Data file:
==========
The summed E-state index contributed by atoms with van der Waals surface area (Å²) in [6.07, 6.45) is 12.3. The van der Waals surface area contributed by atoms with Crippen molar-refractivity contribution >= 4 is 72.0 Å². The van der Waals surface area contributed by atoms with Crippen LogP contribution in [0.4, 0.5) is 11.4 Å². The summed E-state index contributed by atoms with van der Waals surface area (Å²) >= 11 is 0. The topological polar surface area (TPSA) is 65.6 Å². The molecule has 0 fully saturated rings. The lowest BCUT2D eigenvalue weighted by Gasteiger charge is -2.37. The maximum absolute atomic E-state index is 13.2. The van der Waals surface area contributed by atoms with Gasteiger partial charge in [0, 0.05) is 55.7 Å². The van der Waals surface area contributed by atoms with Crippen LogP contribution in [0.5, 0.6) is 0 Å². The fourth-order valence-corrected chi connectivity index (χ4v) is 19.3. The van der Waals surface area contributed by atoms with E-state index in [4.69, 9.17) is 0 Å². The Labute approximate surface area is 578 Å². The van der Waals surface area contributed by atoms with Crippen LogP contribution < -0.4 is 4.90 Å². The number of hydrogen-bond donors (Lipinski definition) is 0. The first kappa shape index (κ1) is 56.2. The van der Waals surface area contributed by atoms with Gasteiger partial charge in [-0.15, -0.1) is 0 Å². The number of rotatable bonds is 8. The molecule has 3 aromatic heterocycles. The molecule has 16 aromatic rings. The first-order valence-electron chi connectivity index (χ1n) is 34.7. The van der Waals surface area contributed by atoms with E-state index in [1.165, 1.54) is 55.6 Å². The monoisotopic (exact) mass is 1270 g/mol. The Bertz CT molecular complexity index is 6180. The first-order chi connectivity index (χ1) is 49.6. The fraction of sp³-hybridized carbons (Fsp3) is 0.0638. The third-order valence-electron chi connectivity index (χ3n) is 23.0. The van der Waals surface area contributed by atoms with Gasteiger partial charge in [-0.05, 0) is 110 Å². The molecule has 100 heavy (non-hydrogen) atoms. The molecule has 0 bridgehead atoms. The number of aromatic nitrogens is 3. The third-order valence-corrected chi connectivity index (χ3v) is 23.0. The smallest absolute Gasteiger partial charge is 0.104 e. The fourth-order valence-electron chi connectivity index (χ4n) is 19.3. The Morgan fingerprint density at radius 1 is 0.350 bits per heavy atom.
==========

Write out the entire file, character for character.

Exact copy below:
The summed E-state index contributed by atoms with van der Waals surface area (Å²) in [6.07, 6.45) is 12.3. The van der Waals surface area contributed by atoms with Crippen molar-refractivity contribution >= 4 is 72.0 Å². The van der Waals surface area contributed by atoms with Crippen LogP contribution in [0.4, 0.5) is 11.4 Å². The summed E-state index contributed by atoms with van der Waals surface area (Å²) >= 11 is 0. The topological polar surface area (TPSA) is 65.6 Å². The molecule has 0 fully saturated rings. The lowest BCUT2D eigenvalue weighted by Gasteiger charge is -2.37. The maximum absolute atomic E-state index is 13.2. The van der Waals surface area contributed by atoms with Gasteiger partial charge in [0, 0.05) is 55.7 Å². The van der Waals surface area contributed by atoms with Crippen LogP contribution in [0.5, 0.6) is 0 Å². The fourth-order valence-corrected chi connectivity index (χ4v) is 19.3. The van der Waals surface area contributed by atoms with E-state index in [4.69, 9.17) is 0 Å². The Labute approximate surface area is 578 Å². The van der Waals surface area contributed by atoms with Crippen LogP contribution < -0.4 is 4.90 Å². The number of hydrogen-bond donors (Lipinski definition) is 0. The first kappa shape index (κ1) is 56.2. The van der Waals surface area contributed by atoms with Gasteiger partial charge in [-0.15, -0.1) is 0 Å². The number of rotatable bonds is 8. The molecule has 3 aromatic heterocycles. The molecule has 16 aromatic rings. The first-order valence-electron chi connectivity index (χ1n) is 34.7. The van der Waals surface area contributed by atoms with E-state index in [1.165, 1.54) is 55.6 Å². The monoisotopic (exact) mass is 1270 g/mol. The Bertz CT molecular complexity index is 6180. The first-order chi connectivity index (χ1) is 49.6. The fraction of sp³-hybridized carbons (Fsp3) is 0.0638. The third-order valence-electron chi connectivity index (χ3n) is 23.0. The van der Waals surface area contributed by atoms with Gasteiger partial charge in [-0.05, 0) is 110 Å². The molecule has 100 heavy (non-hydrogen) atoms. The molecule has 0 bridgehead atoms. The number of aromatic nitrogens is 3. The third-order valence-corrected chi connectivity index (χ3v) is 23.0. The smallest absolute Gasteiger partial charge is 0.104 e. The fourth-order valence-electron chi connectivity index (χ4n) is 19.3. The Morgan fingerprint density at radius 1 is 0.350 bits per heavy atom.